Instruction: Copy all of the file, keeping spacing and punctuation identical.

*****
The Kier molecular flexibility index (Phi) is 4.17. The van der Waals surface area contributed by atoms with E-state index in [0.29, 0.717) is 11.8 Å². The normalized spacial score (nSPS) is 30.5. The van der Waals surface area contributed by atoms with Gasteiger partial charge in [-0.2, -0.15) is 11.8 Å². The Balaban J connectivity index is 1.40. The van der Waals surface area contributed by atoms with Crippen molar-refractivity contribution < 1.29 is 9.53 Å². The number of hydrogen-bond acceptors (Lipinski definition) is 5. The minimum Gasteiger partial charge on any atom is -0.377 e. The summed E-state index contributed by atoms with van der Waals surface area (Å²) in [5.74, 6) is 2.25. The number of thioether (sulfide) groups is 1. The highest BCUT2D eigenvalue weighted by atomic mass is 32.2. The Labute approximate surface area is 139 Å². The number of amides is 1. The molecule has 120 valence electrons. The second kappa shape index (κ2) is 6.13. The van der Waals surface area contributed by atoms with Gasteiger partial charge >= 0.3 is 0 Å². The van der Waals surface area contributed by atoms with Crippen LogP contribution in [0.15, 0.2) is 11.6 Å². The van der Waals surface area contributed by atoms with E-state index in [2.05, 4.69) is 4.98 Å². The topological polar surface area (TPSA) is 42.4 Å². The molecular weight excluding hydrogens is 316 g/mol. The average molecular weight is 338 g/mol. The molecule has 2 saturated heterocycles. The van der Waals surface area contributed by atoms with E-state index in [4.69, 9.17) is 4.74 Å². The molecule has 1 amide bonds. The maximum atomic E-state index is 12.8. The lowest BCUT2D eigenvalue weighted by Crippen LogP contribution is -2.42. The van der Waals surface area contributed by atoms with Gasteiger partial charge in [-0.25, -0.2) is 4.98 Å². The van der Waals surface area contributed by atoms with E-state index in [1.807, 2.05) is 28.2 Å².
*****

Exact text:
The Kier molecular flexibility index (Phi) is 4.17. The van der Waals surface area contributed by atoms with E-state index in [0.29, 0.717) is 11.8 Å². The normalized spacial score (nSPS) is 30.5. The van der Waals surface area contributed by atoms with Gasteiger partial charge in [-0.2, -0.15) is 11.8 Å². The Balaban J connectivity index is 1.40. The van der Waals surface area contributed by atoms with Crippen molar-refractivity contribution < 1.29 is 9.53 Å². The number of hydrogen-bond acceptors (Lipinski definition) is 5. The minimum Gasteiger partial charge on any atom is -0.377 e. The summed E-state index contributed by atoms with van der Waals surface area (Å²) in [5.74, 6) is 2.25. The number of thioether (sulfide) groups is 1. The highest BCUT2D eigenvalue weighted by atomic mass is 32.2. The Labute approximate surface area is 139 Å². The number of amides is 1. The molecule has 120 valence electrons. The second kappa shape index (κ2) is 6.13. The van der Waals surface area contributed by atoms with Gasteiger partial charge >= 0.3 is 0 Å². The van der Waals surface area contributed by atoms with Crippen LogP contribution in [0.15, 0.2) is 11.6 Å². The van der Waals surface area contributed by atoms with E-state index in [2.05, 4.69) is 4.98 Å². The topological polar surface area (TPSA) is 42.4 Å². The molecular weight excluding hydrogens is 316 g/mol. The average molecular weight is 338 g/mol. The molecule has 2 saturated heterocycles. The van der Waals surface area contributed by atoms with E-state index in [4.69, 9.17) is 4.74 Å². The molecule has 1 amide bonds. The maximum atomic E-state index is 12.8. The lowest BCUT2D eigenvalue weighted by Crippen LogP contribution is -2.42. The van der Waals surface area contributed by atoms with Gasteiger partial charge in [-0.25, -0.2) is 4.98 Å². The van der Waals surface area contributed by atoms with E-state index in [1.807, 2.05) is 28.2 Å².